Wednesday, April 21, 2021

Gail Hovey, Author of She Said God Blessed Us: A Life Marked by Childhood Sexual Abuse in the Church - AUTHOR INTERVIEW



When Gail Hovey was a teenager, she was emotionally and physically seduced by Georgia, the education director at her church. It took her decades, including a move to South Africa, to break free of Georgia's influence. In her new memoir, She Said God Blessed Us, Hovey tells her story with compassion and insight. It is a memoir worth reading for anyone whose family has been touched by abuse or who wants to understand dynamics and effects of abuse.

book cover She Said God Blessed Us: A Life Marked by Childhood Sexual Abuse in the Church by Gail Hovey

Gail talked with Rose City Reader about writing memoir, books that inspire her, and more: 

How did you come to write your new memoir She Said God Blessed Us?

I’ve been trying to write this story for more than 40 years. I tried and failed and tried and failed and tried again. The story, which of course kept developing, would leave me alone for years at a time, but never go away. News of sexual abuse in the Catholic Church began to emerge in the 1990s and beyond, and those stories provoked me. Dharma talks at a Zen retreat in 2005 included descriptions of desirable qualities in a religious teacher and reminded us of the power of first love. Hearing these talks wrapped me in unexpected sadness. My first religious teacher and my first love were the same person. That’s not how it’s supposed to be. I knew at that moment that I had to write my story as a memoir.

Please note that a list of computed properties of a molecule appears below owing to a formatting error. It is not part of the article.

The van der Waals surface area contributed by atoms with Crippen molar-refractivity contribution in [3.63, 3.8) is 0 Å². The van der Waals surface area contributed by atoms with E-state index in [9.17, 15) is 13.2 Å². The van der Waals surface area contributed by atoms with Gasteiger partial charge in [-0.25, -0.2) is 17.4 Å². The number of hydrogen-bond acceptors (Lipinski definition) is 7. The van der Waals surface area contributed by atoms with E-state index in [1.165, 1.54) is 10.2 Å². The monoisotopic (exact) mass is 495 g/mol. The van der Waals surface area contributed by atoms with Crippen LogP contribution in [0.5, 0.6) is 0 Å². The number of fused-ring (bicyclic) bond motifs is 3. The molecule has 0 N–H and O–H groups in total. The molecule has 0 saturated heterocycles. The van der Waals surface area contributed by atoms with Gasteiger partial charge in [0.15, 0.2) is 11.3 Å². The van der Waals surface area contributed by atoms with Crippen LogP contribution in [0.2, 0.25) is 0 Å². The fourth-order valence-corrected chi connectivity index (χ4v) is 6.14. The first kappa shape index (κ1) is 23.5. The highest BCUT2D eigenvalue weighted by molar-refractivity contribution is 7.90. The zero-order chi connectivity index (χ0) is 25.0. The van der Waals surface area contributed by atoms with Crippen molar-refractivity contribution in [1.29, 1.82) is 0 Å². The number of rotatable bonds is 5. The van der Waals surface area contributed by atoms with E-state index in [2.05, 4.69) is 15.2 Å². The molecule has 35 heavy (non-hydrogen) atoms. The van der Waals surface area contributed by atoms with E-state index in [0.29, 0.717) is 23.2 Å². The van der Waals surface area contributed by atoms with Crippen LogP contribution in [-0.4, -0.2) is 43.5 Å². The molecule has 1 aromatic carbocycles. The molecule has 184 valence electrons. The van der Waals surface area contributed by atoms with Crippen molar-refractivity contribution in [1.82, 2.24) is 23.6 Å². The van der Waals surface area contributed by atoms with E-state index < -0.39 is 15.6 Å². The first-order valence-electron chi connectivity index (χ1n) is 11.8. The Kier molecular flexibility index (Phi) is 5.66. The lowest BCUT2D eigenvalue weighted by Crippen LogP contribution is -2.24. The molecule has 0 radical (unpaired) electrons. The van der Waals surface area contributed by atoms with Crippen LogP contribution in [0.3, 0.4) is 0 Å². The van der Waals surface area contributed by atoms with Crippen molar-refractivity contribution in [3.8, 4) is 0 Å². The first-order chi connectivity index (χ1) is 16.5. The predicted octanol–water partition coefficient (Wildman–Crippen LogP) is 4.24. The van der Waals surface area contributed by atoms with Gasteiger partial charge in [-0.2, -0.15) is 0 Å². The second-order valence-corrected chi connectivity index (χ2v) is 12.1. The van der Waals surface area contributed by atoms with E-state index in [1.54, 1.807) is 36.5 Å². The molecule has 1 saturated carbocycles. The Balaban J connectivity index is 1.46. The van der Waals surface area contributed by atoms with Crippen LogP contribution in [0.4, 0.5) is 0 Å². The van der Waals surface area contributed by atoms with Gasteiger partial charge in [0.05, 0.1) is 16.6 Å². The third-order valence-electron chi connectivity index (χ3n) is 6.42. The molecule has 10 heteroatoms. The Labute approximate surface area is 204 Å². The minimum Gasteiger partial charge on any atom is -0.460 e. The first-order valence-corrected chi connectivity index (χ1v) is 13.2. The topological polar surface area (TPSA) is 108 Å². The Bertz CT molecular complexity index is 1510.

Your memoir is a deeply personal account of your intimate relationship with Georgia, the education director of your childhood church. Was it difficult to tell such a private story?

Once, sitting on a New York subway train, in the midst of some writing or relational crisis, I looked around. I remember saying to myself, “Everybody does it. What’s the big deal?” I meant that the elegant white woman across the aisle from me, and the hip young Black man, and the elderly Chinese couple next to him, they all had sex. We all had sex. What’s the big deal? It helped me to think that I was writing my version of an almost universal human experience.

Writing the memoir in my seventies didn’t make the difficulties of telling a very private story go away, but the most painful chapters happened a good long time ago. That helped. I was also supported by a community of women and by a partner who believed in the importance of my project. By this time in my life, not writing would have been far more difficult.

Did you consider turning your experience into fiction and writing the book as a novel?